Inmates Give Back to Communities

By Jennifer Robert/Quabog Current

Sheriff Lew Evangelidis, right, talks with an inmate participating in the community service  program at BES. The BES crew is under the supervision of Officer Mike Brennan, left.

Sheriff Lew Evangelidis, right, talks with an inmate participating in the community service
program at BES. The BES crew is under the supervision of Officer Mike Brennan, left.

Worcester County Sheriff Lew Evangelidis is in the midst of his third year running the inmate community service program and recently spent the day visiting work sites to check in on the work being done and with inmates involved in the program.

One stop on his tour was the Brookfield Elementary School (BES), where a crew has been busy painting the walls and cleaning the carpets. The program provides cost-free labor to non-profit organizations that have projects they are looking to have completed. After submitting a letter of interest to utilize inmates for the work, the sheriff’s office visits the organization to evaluate the project. If it is suitable, all the requesting organization has to provide is the materials for the project and lunch for the crew on their work days.

“It is really a win-win program,” Evangelidis said. “We used to say that it would save towns thousands of dollars, but now this program allows for projects to be completed that otherwise wouldn’t be with all the cuts to local budgets. It also helps turn inmate’s lives around.”

The program allows the opportunity for minimum security  inmates who have been convicted of non-violent offenses and  are within the last six months of  their sentence to give something  back to the community. Evangelidis said that many of the participants are inmates who have  been convicted of crimes due to  their behavior while involved  with drugs and alcohol and this program gives them an opportunity for a fresh start.

“This is a good way to transition back into the community,”  said Kim Roy, director of external affairs with the sheriff’s office. Evangelitis also said that  participants of the program were  less likely to reoffend. While out  working, the crew is supervised  by an armed officer. The crew working in Brookfield currently is supervised by Officer Mike  Brennan, who has been a crew  supervisor for two and one-half  years.

“Inside [the prison] guys  don’t always want to listen but  out here they are more willing  to communicate,” Brennan said.  “We share ideas on how to do  things and those conversations  make it easier to offer them advice and make them more willing to listen to things I say to  them.”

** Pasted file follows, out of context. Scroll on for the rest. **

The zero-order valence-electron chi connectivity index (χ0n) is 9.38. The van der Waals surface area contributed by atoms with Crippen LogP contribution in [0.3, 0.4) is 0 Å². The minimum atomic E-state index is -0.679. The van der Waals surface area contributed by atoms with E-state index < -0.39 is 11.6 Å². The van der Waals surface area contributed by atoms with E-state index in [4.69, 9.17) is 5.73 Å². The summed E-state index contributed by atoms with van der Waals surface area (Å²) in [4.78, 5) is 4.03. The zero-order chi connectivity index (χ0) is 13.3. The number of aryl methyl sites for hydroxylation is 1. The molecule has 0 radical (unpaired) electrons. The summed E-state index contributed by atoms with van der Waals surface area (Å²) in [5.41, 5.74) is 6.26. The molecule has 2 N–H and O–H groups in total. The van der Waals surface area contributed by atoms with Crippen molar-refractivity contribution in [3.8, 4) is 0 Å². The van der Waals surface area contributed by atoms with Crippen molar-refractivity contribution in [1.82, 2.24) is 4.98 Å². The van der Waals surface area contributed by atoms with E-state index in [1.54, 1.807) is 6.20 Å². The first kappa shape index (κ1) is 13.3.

The inmates agree that  the program has advantages.  George, who has been involved  in the program for about four  months, said he found out about  the program from other inmates and wanted to earn the right to participate.

“This gives me an opportunity to get back on my feet,” he  said. “It is a good way to give  back to my community. The  program is awesome.” Another  member of the crew, who is due  to be released from prison this  Friday, said that being involved  in the program has given him a  sense of community and is much  better than “being behind the  fence.”

Kathleen Hosterman, principal of BES, has been using  the community service program  for eight years and is extremely  pleased with the work done.

“They are so careful,” she  said. “They taped everything,  every little corner. They were  extremely professional. This  would have cost me thousands  of dollars otherwise.”

Hosterman said that this year  she was able to get the crew for  two weeks, rather than the one  she normally gets, and that the  extra week allowed for not only  painting of the hallways and  carpet cleaning but also a revamping of a room that will be  used for a new special education  program that will debuting this  upcoming school year.

“Not all jail news is bad  news,” Evangelitis said. “These  people are trying to turn their  lives around and we are trying  to show them there is a better  way for them. I like to see them  here working, but I don’t want  to see them again in the future.”